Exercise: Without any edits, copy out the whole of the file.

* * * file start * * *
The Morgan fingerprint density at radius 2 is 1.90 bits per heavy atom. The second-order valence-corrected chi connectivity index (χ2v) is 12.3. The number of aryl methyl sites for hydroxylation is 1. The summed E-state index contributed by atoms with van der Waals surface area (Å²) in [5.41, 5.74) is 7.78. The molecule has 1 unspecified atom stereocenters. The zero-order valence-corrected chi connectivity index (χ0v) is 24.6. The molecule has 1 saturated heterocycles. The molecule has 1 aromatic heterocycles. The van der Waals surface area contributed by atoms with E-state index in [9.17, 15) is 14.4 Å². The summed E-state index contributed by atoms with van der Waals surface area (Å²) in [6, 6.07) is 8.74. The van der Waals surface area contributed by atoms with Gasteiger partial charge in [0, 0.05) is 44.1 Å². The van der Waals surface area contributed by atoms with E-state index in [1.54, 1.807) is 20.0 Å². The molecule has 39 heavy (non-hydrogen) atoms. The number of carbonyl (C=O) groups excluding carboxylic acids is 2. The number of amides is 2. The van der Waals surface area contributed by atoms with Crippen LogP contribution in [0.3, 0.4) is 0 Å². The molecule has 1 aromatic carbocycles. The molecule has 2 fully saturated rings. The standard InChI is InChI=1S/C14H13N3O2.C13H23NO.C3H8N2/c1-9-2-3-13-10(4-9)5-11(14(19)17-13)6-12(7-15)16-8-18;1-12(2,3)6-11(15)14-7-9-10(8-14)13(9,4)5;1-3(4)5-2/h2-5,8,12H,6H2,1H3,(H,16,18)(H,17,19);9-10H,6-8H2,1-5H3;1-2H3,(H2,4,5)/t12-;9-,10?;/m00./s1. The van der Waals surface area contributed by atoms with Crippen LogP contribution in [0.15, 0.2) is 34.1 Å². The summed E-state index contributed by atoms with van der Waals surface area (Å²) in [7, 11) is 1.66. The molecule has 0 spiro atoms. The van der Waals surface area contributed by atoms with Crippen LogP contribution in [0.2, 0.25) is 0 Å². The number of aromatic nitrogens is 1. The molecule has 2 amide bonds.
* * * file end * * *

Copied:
The Morgan fingerprint density at radius 2 is 1.90 bits per heavy atom. The second-order valence-corrected chi connectivity index (χ2v) is 12.3. The number of aryl methyl sites for hydroxylation is 1. The summed E-state index contributed by atoms with van der Waals surface area (Å²) in [5.41, 5.74) is 7.78. The molecule has 1 unspecified atom stereocenters. The zero-order valence-corrected chi connectivity index (χ0v) is 24.6. The molecule has 1 saturated heterocycles. The molecule has 1 aromatic heterocycles. The van der Waals surface area contributed by atoms with E-state index in [9.17, 15) is 14.4 Å². The summed E-state index contributed by atoms with van der Waals surface area (Å²) in [6, 6.07) is 8.74. The van der Waals surface area contributed by atoms with Gasteiger partial charge in [0, 0.05) is 44.1 Å². The van der Waals surface area contributed by atoms with E-state index in [1.54, 1.807) is 20.0 Å². The molecule has 39 heavy (non-hydrogen) atoms. The number of carbonyl (C=O) groups excluding carboxylic acids is 2. The number of amides is 2. The van der Waals surface area contributed by atoms with Crippen LogP contribution in [0.3, 0.4) is 0 Å². The molecule has 1 aromatic carbocycles. The molecule has 2 fully saturated rings. The standard InChI is InChI=1S/C14H13N3O2.C13H23NO.C3H8N2/c1-9-2-3-13-10(4-9)5-11(14(19)17-13)6-12(7-15)16-8-18;1-12(2,3)6-11(15)14-7-9-10(8-14)13(9,4)5;1-3(4)5-2/h2-5,8,12H,6H2,1H3,(H,16,18)(H,17,19);9-10H,6-8H2,1-5H3;1-2H3,(H2,4,5)/t12-;9-,10?;/m00./s1. The van der Waals surface area contributed by atoms with Crippen LogP contribution in [0.15, 0.2) is 34.1 Å². The summed E-state index contributed by atoms with van der Waals surface area (Å²) in [7, 11) is 1.66. The molecule has 0 spiro atoms. The van der Waals surface area contributed by atoms with Crippen LogP contribution in [0.2, 0.25) is 0 Å². The number of aromatic nitrogens is 1. The molecule has 2 amide bonds.